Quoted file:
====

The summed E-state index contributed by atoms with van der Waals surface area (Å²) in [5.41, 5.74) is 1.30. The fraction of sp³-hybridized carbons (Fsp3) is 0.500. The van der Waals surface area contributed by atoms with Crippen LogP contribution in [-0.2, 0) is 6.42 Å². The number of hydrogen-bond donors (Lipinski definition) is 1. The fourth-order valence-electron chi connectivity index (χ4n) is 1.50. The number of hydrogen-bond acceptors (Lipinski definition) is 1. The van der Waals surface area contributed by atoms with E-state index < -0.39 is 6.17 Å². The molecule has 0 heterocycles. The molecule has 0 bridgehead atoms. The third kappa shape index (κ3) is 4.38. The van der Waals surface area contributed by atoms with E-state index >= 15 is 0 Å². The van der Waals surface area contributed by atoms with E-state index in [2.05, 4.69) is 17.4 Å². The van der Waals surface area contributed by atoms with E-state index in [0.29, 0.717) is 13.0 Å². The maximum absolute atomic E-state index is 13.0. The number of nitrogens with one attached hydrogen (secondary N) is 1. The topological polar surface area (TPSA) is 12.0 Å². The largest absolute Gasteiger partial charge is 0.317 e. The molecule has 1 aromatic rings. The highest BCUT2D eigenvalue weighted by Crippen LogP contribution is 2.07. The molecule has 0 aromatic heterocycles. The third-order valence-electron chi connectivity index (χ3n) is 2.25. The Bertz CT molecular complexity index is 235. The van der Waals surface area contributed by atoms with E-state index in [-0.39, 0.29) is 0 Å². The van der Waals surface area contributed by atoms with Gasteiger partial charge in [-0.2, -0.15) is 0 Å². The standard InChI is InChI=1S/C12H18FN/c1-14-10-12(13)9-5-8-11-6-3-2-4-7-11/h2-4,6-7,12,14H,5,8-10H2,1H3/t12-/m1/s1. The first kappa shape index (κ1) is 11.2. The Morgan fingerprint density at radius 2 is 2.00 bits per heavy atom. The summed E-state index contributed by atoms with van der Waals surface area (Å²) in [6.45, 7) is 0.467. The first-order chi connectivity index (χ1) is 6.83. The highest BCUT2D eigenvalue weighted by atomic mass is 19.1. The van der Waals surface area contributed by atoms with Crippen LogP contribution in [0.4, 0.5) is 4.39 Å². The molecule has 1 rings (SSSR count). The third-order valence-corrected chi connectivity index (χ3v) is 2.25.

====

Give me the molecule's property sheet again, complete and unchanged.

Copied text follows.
The summed E-state index contributed by atoms with van der Waals surface area (Å²) in [5.41, 5.74) is 1.30. The fraction of sp³-hybridized carbons (Fsp3) is 0.500. The van der Waals surface area contributed by atoms with Crippen LogP contribution in [-0.2, 0) is 6.42 Å². The number of hydrogen-bond donors (Lipinski definition) is 1. The fourth-order valence-electron chi connectivity index (χ4n) is 1.50. The number of hydrogen-bond acceptors (Lipinski definition) is 1. The van der Waals surface area contributed by atoms with E-state index < -0.39 is 6.17 Å². The molecule has 0 heterocycles. The molecule has 0 bridgehead atoms. The third kappa shape index (κ3) is 4.38. The van der Waals surface area contributed by atoms with E-state index >= 15 is 0 Å². The van der Waals surface area contributed by atoms with E-state index in [2.05, 4.69) is 17.4 Å². The van der Waals surface area contributed by atoms with E-state index in [0.29, 0.717) is 13.0 Å². The maximum absolute atomic E-state index is 13.0. The number of nitrogens with one attached hydrogen (secondary N) is 1. The topological polar surface area (TPSA) is 12.0 Å². The largest absolute Gasteiger partial charge is 0.317 e. The molecule has 1 aromatic rings. The highest BCUT2D eigenvalue weighted by Crippen LogP contribution is 2.07. The molecule has 0 aromatic heterocycles. The third-order valence-electron chi connectivity index (χ3n) is 2.25. The Bertz CT molecular complexity index is 235. The van der Waals surface area contributed by atoms with E-state index in [-0.39, 0.29) is 0 Å². The van der Waals surface area contributed by atoms with Gasteiger partial charge in [-0.2, -0.15) is 0 Å². The standard InChI is InChI=1S/C12H18FN/c1-14-10-12(13)9-5-8-11-6-3-2-4-7-11/h2-4,6-7,12,14H,5,8-10H2,1H3/t12-/m1/s1. The first kappa shape index (κ1) is 11.2. The Morgan fingerprint density at radius 2 is 2.00 bits per heavy atom. The summed E-state index contributed by atoms with van der Waals surface area (Å²) in [6.45, 7) is 0.467. The first-order chi connectivity index (χ1) is 6.83. The highest BCUT2D eigenvalue weighted by atomic mass is 19.1. The van der Waals surface area contributed by atoms with Crippen LogP contribution in [0.4, 0.5) is 4.39 Å². The molecule has 1 rings (SSSR count). The third-order valence-corrected chi connectivity index (χ3v) is 2.25.